who is in the case at the initial deprivation finding stays in the case through determination of
parental rights involvement. Brad Swenson is working on statistics, looking historically at the
difference between ending at deprivation finding and being reappointed for termination to
determine an amount to request in the budget. The monies are general fund monies and not
attached to this court improvement program. Lanny stated the last time Susan Sisk presented,
the budget was on schedule. Another item with the GAL project is that the website is being
developed and should be online in the near future so that people can go on and get applications.
James Schnabel brought up a concern regarding the GAL. He stated he has a great GAL
who calls and participates, and he has a GAL that he never hears from or has interest. Some of
these differences are easy to identify, but not always easy to fix. Foster parents get
compassionate and get involved in children's lives and when things go wrong, they get really
upset and end up losing focus. Sometimes the foster parents get wrapped up in what's happening
and end up losing their objectivity and their sense of direction. When these things happen and
you see a child go through something that should have never happened, it is just very upsetting.
The state's attorney asks why doesn't the foster parent say anything in the courtroom and the
reaction is that the foster parent isn't a party to this action. It is a very frustrating situation.
Larry Bernhardt asked if any money is going to be dedicated for the GAL training. Lee
Ann stated that training will be regional for GAL and foster parents etc. as part of a cross-training effort. There is some money designated for ongoing GAL training.
Louie Hentzen stated that the Collaboration and Systems Integration subcommittee met in
April to follow through on Lee Ann's request for the strategic plans by each of the
subcommittee's. This has been submitted so that it is incorporated in the plan. Since then, the
Chair has resigned his position. At the last Administrative Council meeting, Chief Justice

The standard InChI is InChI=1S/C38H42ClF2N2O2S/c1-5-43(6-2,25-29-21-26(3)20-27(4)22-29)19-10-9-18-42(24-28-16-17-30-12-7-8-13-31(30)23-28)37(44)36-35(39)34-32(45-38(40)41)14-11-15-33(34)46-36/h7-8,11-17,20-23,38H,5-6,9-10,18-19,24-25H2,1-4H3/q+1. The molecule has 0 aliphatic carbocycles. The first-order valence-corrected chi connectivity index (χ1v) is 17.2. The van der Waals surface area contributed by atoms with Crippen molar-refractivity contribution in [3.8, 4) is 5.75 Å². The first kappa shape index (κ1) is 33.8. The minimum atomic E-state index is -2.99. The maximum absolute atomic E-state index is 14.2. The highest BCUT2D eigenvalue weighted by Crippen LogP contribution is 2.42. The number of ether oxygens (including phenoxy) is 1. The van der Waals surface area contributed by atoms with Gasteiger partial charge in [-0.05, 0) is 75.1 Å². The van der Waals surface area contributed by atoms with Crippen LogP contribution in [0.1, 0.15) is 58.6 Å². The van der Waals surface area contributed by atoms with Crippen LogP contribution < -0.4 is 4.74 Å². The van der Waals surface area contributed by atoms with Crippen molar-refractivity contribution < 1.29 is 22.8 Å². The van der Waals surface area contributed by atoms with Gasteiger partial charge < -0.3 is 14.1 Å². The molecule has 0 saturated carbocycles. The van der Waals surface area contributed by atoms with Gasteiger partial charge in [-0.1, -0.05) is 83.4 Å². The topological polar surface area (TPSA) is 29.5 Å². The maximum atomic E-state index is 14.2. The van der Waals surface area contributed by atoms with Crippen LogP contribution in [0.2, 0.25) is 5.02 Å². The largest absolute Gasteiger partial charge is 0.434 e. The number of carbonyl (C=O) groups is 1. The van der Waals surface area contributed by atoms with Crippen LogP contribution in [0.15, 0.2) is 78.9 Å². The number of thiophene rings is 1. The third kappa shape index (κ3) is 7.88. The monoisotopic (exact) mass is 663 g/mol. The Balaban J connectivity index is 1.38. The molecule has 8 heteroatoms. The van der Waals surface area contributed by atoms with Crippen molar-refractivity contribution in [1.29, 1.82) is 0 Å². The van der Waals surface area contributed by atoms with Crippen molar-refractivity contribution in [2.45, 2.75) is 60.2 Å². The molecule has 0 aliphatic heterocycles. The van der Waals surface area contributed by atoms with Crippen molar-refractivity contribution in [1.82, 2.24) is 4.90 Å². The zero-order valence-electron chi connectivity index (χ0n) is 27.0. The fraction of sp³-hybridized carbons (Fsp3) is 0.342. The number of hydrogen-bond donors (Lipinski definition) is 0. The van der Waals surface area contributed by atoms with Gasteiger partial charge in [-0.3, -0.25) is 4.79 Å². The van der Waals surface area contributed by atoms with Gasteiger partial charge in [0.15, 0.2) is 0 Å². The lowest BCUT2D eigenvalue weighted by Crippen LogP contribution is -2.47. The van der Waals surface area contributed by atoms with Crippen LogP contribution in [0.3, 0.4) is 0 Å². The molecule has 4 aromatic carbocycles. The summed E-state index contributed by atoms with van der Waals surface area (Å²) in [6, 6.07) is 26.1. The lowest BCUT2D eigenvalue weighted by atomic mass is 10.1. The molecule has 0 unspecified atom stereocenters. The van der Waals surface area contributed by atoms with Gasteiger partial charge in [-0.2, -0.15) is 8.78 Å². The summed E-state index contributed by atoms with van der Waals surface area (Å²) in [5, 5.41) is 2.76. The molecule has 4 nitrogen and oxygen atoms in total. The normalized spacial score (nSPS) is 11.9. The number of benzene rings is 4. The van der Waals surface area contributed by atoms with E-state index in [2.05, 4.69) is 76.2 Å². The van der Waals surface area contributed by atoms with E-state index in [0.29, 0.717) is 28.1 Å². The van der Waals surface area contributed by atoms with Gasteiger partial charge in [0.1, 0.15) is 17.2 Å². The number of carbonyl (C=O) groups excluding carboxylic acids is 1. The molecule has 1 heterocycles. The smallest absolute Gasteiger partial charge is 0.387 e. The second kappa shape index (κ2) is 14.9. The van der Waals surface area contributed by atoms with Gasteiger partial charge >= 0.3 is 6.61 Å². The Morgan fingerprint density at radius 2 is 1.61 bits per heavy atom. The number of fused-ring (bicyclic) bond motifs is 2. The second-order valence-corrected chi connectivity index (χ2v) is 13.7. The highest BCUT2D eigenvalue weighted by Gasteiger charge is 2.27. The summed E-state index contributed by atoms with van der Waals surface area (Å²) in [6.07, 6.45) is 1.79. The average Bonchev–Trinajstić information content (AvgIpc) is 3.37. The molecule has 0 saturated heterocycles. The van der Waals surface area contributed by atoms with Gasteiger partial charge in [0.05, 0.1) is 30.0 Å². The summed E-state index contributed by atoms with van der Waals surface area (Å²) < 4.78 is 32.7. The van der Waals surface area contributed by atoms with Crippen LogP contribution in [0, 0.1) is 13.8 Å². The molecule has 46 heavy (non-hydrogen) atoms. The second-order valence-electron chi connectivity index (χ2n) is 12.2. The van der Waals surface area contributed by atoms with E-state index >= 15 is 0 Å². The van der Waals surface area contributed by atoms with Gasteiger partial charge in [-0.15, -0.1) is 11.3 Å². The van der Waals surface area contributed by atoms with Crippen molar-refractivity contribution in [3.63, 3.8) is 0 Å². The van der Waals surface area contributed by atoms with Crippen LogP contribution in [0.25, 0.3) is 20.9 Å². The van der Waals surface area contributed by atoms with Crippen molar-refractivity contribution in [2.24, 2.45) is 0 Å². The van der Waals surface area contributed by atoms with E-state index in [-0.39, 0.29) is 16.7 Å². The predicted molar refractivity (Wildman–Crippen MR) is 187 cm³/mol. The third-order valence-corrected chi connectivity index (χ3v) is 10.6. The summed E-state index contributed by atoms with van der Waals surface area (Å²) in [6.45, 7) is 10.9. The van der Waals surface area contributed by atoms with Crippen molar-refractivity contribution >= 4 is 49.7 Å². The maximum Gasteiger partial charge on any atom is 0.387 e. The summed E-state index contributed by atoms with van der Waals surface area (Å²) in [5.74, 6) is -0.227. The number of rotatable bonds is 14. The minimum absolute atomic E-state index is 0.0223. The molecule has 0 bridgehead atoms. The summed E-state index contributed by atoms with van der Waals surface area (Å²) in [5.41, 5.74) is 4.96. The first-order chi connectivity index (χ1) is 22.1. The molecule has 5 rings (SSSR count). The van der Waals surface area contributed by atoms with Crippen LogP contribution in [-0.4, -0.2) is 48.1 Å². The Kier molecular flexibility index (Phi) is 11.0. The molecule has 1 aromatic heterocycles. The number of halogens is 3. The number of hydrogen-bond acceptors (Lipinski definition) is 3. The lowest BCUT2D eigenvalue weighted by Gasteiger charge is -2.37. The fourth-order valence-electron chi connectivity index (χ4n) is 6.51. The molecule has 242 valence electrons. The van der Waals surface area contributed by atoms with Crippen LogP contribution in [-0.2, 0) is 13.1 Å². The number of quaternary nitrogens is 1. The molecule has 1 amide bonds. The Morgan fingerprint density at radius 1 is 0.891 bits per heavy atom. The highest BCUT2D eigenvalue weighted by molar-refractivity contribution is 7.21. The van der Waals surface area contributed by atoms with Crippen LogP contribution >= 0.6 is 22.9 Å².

VandeWalle directed Justice Sandstrom to draft an Administrative Policy or Administrative Rule
formalizing the Court Improvement Committee. Up until currently, the Court Improvement
Committee has not had formalization in the process. The Administrative Council felt that it
should be a committee of the Administrative Council because of all the new grant money. Court
Improvement states that the highest judge in the state of the highest court of appeals signs that
grant application, so that the court is responsible. That money goes into the court budget. They
are going to make it into a formalized committee of the Administrative Council. Lee Ann and
Louie have furnished Justice Sandstrom with the history of the committee and the language from
the federal agency about the grant process and what is required. We anticipate that at the next
meeting of Administrative Council which is September 13, 2006, there will be something
presented to the counsel and approved. Louie guesses it would be an administrative policy
because all the committee's that are part of the Administrative Council seem to be created by a
administrative policy. We may have a new membership requirement. All committees of the court
only have three year terms for the memberships and it rotates. Louie will report back and get you
information as soon as it is formalized by the Administrative Counsel.
Lee Ann stated that it has been the policy and tradition of Supreme Court committees that
the sub-committees can be expanded beyond the membership of the formal committee. The sub-committees can maintain or recruit however they want with their own membership to get as
much collaboration and people as involved as possible. Louie also stated that all court
committees are heavily weighted by judicial officers. We do not in this particular committee. We
have two, Judge Clapp and Judge Christofferson under the current makeup.